Many stock markets around the world offer active managers room to generate superior returns. Among them, Japan stands out. Its equity market appears particularly inefficient. Reforms are also shaking up the once stagnant economy, creating new winners and losers in the corporate sector. That said, stockpicking still demands skill and discipline. We believe that managers will need nothing less than exceptional research and a long-term perspective to come out ahead.
Prime Minister Shinzo Abe’s reflationary policies have brought Japan’s stock market to a level of health not seen in decades. Even with the pullback earlier this year, the TOPIX has gained more than 70% in Japanese yen terms since end-2012, when ‘Abenomics’ started raising hopes for Japan’s economic recovery. Investors are rightly interested in gaining exposure to Japan. But how they do so matters.
Adopting a passive strategy may seem attractive. An exchange-traded fund, for instance, would simply track a stock market index in Japan. But why should investors settle for market returns? Japan has traditionally been a stock picker’s market, and it still is. Active managers that are adept at identifying opportunities and managing risks stand a good chance of beating the index over time. The sheer size of Japan’s stock market makes it a fertile hunting ground. It is the third-largest in the world by market capitalisation (US$5.2 trillion) and comprises more than 3,800 listed companies. But there are more reasons why conditions in Japan favour an active approach.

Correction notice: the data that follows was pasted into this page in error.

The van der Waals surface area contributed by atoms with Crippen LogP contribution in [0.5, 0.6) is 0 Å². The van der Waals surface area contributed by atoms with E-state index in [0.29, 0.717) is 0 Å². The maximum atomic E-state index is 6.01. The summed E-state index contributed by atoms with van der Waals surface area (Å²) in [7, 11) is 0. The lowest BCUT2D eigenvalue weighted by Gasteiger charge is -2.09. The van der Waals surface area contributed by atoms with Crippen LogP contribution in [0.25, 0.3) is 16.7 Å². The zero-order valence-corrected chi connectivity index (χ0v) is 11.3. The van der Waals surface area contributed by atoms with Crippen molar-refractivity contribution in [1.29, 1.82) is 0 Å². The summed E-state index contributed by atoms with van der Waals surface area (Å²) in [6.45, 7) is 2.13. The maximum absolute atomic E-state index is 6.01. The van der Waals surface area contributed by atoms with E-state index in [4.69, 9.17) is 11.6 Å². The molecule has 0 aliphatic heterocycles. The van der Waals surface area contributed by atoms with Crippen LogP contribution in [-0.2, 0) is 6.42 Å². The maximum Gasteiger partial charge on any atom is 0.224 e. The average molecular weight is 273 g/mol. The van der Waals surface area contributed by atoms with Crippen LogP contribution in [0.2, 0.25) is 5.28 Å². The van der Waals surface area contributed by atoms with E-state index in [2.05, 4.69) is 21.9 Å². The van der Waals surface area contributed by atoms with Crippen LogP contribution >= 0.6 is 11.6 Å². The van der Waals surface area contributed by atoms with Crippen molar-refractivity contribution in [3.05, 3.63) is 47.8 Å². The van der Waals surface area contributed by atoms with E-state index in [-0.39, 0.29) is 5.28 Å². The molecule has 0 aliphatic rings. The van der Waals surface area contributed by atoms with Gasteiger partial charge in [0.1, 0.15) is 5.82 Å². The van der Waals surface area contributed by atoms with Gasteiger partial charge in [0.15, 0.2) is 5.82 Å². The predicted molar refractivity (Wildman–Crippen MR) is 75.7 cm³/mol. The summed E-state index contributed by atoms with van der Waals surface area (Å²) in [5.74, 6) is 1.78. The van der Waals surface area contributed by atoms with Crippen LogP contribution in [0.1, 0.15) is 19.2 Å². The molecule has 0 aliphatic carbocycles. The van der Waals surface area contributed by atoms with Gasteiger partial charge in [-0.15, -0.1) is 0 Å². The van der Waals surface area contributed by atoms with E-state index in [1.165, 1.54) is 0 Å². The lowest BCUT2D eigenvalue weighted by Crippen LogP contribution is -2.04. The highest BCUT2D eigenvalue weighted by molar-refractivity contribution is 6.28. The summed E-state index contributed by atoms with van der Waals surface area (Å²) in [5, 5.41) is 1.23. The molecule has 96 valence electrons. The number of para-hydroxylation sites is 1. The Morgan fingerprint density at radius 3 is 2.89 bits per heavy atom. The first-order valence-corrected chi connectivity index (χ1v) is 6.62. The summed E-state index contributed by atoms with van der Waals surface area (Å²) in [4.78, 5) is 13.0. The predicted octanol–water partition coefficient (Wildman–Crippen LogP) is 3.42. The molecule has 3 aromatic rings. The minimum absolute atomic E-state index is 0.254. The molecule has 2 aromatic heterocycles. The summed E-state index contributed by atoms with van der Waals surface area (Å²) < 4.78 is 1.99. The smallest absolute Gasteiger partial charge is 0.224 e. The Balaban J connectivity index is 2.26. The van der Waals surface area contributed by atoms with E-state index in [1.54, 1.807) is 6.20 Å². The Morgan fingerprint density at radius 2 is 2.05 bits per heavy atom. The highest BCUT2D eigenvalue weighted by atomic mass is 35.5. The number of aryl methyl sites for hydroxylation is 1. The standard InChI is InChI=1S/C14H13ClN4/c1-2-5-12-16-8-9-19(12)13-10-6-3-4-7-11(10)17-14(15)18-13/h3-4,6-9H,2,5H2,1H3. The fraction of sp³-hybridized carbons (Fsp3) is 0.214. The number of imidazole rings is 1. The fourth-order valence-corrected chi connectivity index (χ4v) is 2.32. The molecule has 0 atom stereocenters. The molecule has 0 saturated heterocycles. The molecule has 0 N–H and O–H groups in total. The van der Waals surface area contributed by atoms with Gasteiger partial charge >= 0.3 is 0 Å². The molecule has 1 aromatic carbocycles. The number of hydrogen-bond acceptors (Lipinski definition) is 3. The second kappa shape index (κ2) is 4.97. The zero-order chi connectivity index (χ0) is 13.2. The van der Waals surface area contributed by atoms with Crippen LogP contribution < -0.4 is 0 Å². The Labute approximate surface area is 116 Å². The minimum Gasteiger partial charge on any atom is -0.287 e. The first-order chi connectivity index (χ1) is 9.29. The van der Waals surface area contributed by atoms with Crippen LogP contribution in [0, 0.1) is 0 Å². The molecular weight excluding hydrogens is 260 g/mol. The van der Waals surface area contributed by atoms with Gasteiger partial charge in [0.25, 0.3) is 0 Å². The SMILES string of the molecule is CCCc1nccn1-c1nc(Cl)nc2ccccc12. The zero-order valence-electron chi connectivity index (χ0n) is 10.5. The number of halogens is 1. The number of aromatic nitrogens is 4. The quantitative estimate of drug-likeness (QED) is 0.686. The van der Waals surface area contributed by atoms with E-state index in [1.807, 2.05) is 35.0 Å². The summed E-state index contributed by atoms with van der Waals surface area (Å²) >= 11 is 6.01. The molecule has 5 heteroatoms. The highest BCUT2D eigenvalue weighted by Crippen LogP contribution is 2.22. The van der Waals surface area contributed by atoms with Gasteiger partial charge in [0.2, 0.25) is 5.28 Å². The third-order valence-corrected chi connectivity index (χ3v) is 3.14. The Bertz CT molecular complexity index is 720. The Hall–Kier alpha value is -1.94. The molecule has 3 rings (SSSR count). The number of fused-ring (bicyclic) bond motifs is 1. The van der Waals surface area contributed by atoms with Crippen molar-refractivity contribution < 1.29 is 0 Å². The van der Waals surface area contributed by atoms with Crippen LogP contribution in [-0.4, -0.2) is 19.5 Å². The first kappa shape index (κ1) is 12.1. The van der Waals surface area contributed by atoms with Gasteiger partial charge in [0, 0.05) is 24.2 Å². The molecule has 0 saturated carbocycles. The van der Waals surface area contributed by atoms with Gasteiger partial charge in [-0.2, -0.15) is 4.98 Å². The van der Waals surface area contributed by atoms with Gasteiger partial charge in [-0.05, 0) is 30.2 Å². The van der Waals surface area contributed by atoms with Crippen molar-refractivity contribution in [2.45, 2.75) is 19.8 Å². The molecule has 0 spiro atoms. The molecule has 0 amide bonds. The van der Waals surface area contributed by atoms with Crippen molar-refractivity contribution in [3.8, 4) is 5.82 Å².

Japan’s stock market appears highly inefficient. Mispricing opportunities can be captured by active managers armed with superior research and insights. What drives stock market efficiency? Research coverage is key. The more analysts there are following a company, the faster information is likely to be shared. In that respect, Japan trails other developed markets like the US and UK significantly. On average, 12 analysts follow each company in the Nikkei 225 index, compared with 22 for the S&P 500 Composite Index and 21 for the FTSE 100 index.1 Research coverage tends to be even thinner for small- and mid-cap companies in Japan (see Exhibit 1). After the global financial crisis, many securities houses cut their research in this space to focus on larger companies instead. Within the electric appliances industry, for example, as many as 12 major securities houses track conglomerate Hitachi. But just two follow commercial kitchen equipment maker Hoshizaki.
Small firms, big reach
Japan’s small- and mid-cap sector is also home to numerous quality companies with leading positions in niche industries. This means there are ample opportunities for extensive bottom-up research to pay off.
Hoshizaki is a case in point. It receives little analyst coverage, yet it dominates the market for ice makers both domestically and abroad. Its energy-saving technology is a key competitive advantage as it eyes a bigger slice of the market for other appliances like refrigerators.
Likewise, few investors may have heard of Sysmex. But it is the world’s leading supplier of blood tests, ranking above healthcare giants such as Abbott. Over the years, Sysmex has gained market share with its highly efficient medical diagnostic tools and is pursuing further growth across various geographies and product lines.
Many small- and mid-cap companies trade at a discount to the market, making them seem even more attractive. But it pays to be careful. Certainly, some companies are undervalued because the market has overlooked them. But there are also those that simply have poor prospects. Active managers make a real difference when they can separate value finds from value traps.